I’ve said countless times that discharging student debts through bankruptcy is nearly impossible because you must make a showing of “undue hardship.”
Showing undue hardship is a very high bar, and it takes a very long time. Prospective law students don’t really understand the difference between student loan debt and something like credit card debt until it’s way too late. And even when it’s too late, most people (and many lawyers) feel that it’s not even worth trying to convince a bankruptcy judge that a person holding a J.D. has the “certainty of hopelessness” required to get student debts discharged.
But an article this weekend in the New York Times suggested that more people should give “undue hardship” a whirl. Sure, the guy the Times chose to feature is freaking blind, but even absent a physical disability, the article suggests that undue hardship might be a real possibility for most people.
Hey, it doesn’t hurt to try. At least, it hurts less than the likely plan B of stabbing out your own eyes….
The Times article details the history of undue hardship and the difficulty of convincing a bankruptcy judge that it exists in a given debtor’s case. The thing that strikes me is how humiliating it is to even ask for an undue hardship exception:
Most [bankruptcy judges] have settled on something called the Brunner test, named after a case that laid out a three-pronged standard for judges to use when determining whether they should discharge someone’s student loan debt. It calls on judges to examine whether debtors have made a good-faith effort to repay their debt by trying to find a job, earning as much as they can and minimizing expenses. Then comes an examination of a debtor’s budget, with an allowance for a “minimal” standard of living that generally does not allow for much beyond basics like food, shelter and health insurance, and some inexpensive recreation.
The third prong, which looks at a debtor’s future prospects during the loan repayment period, has proved to be especially squirm-inducing for bankruptcy judges because it puts them in the prediction business. This has only been complicated by the fact that many federal judicial circuits have established the “certainty of hopelessness” test [to their financial lives for much of the repayment period].
Most people have a modicum of self-respect. And people with self-respect balk at allowing a judge to determine whether their “minimal standard of living” is destitute enough. People with self-respect don’t like standing up in open court and saying they will be hopeless forever. One bankruptcy lawyer interviewed for the article talked about a client who perjured herself on the stand because she couldn’t admit her situation was as desperate as it really was. It’s like bankruptcy judges are using people’s pride and dignity against them when it comes to discharging their debts.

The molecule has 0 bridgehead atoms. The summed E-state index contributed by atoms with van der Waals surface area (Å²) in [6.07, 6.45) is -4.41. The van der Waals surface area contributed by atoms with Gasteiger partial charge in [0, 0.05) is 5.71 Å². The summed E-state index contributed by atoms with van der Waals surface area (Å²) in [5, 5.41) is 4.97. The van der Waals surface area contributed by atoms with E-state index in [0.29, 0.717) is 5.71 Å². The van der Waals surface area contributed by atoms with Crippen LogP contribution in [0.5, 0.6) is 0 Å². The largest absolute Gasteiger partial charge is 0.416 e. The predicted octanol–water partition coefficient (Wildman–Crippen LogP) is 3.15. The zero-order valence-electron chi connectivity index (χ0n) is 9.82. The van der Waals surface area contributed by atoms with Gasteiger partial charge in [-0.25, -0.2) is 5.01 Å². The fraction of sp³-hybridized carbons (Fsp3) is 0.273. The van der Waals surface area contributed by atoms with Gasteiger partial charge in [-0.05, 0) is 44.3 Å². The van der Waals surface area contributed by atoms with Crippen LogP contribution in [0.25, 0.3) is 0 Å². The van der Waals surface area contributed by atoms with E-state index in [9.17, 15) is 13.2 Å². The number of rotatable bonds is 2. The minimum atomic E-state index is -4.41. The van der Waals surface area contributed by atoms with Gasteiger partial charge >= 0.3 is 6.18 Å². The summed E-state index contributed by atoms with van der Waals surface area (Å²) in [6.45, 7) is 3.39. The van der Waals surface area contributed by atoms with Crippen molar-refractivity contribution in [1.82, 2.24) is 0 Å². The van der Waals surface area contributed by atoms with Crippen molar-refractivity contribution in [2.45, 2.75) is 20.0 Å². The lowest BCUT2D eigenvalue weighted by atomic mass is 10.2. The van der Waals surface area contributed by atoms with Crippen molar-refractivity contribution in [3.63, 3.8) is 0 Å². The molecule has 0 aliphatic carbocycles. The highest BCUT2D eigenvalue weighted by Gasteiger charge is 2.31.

But as Marsellus Wallace might say, that’s just pride messing with people. F pride. At least, that’s what Marsellus Wallace would say if he were a law professor:
Some academic researchers have come to a different conclusion, however. Rafael Pardo, a professor at the Emory University School of Law, and Michelle Lacey, a math professor at Tulane University, examined 115 legal filings from the western half of Washington State. They found that 57 percent of bankrupt debtors who initiated an undue hardship adversary proceeding were able to get some or all of their loans discharged.
Jason Iuliano, a Harvard Law School graduate who is now in a Ph.D. program in politics at Princeton, examined 207 proceedings that unfolded across the country. He found that 39 percent received full or partial discharges.
Wouldn’t you take a 39 percent chance to get out of all or some of your debt? Let me put it this way: there are a whole lot of people in law school right now who DON’T have a 39 percent chance of getting a job that pays well enough for them to pay off their loans. In the crazy world of the law school lottery, 39 percent isn’t a terrible bet.
Of course, it helps to be desperate. You’d have to be a pretty carved-out shell of a man to claim undue hardship and certainty of hopelessness when your hardships are not undue and you still have hope. To put that in context, I’ve done about everything a person will do to get out of his debts (before I just started paying the minimum and resigning myself to my fate), and even I never tried to claim undue hardship. I always still had hope. A fool’s hope, perhaps, but hope nonetheless.
If you really have no hope, you might as well try this way to relieve some of your obligations. Then again, I’m not sure being in that situation is any better than actually stabbing out your own eyes and being done with it.
Last Plea on School Loans: Proving a Hopeless Future [New York Times]